... chamber; blood pressure, arterial, capillary and venous; affinity of tissues for fluids; alterations of the intra-ocular fluids; inflammations in the eye ball; and failure of a nerve apparatus to control fluid in the globe. Classification: various types of glaucoma constituting clinical entities must be recognised, as: simple glaucoma, recurring exacerbations, congestive, mechanical, and increased tension ...
— Glaucoma - A Symposium Presented at a Meeting of the Chicago - Ophthalmological Society, November 17, 1913 • Various

... distinguish a large number of divisions. Things may be classified according to their colour, their shape, their weight, the pleasure they give us, their quality of being alive or dead, and so on; one much given to classification would only be troubled by the number of ...
— The Mind and the Brain - Being the Authorised Translation of L'me et le Corps • Alfred Binet

... is classified knowledge; subjectively viewed, it is the laws or principles according to which knowledge is classified. Every actor implies an act—every thinker a thought. We may therefore universally make this dual classification, according as we view the mental operation involved, or the attributes of objects which form the subject of thought. The possibility of science is conditioned upon the possibility of classification. Mere knowledge ...
— The Philosophy of Evolution - and The Metaphysical Basis of Science • Stephen H. Carpenter

... [1] This classification is adapted from M. Gaston Paris' excellent sketch "La Litterature Francaise au Moyen Age", 1890, and Saintsbury's "Short ...
— Song and Legend From the Middle Ages • William D. McClintock and Porter Lander McClintock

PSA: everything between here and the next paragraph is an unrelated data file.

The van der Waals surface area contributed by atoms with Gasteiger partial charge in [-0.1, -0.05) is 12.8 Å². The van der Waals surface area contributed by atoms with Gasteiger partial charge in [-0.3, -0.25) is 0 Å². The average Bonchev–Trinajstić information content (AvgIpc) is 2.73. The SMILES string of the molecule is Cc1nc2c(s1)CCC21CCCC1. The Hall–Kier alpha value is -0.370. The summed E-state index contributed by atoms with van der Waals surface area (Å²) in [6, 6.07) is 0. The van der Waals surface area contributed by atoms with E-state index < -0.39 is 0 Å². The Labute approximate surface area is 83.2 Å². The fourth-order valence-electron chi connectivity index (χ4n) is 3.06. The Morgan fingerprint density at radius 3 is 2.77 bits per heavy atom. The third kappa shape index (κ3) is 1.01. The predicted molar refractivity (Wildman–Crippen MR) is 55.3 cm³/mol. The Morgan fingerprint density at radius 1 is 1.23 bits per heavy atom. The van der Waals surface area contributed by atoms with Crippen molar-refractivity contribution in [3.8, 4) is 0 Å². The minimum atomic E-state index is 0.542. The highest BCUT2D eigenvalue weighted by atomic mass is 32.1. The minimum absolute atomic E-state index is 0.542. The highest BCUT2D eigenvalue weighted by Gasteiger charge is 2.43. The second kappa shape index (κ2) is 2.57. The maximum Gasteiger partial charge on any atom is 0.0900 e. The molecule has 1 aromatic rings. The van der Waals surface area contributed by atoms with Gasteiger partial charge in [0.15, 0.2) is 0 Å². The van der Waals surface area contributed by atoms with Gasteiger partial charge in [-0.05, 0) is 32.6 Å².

... classification of the pupils at a school—just a preliminary sorting of types—shows as a rule the existence of two clearly-marked temperaments. One is that of the man who is deliberate, whose temperament guards him from doing anything perfunctorily or in a hurry; the other is that of a ...
— Learning to Fly - A Practical Manual for Beginners • Claude Grahame-White

... the consideration of Congress, moreover, the expediency of such a classification and organization of the militia as will best insure prompt and successive aids from that source, adequate to emergencies which ...
— A Compilation of the Messages and Papers of the Presidents - Section 4 (of 4) of Volume 1: James Madison • Edited by James D. Richardson

... oatmeal, brae, kilt, brose, heather. Salemina and I were too devoted to common-sense to succeed in this weaving process, so Penelope triumphed and won the first prize, both for that and also because she brought in a saying given us by Miss Dalziel, about the social classification of all Scotland into 'the gentlemen of the North, men of the South, people of the West, fowk o' Fife, and the Paisley bodies.' We think that her success came chiefly from her writing the verses with a Scotch plaid lead-pencil. What effect the absorption of so much red, blue, ...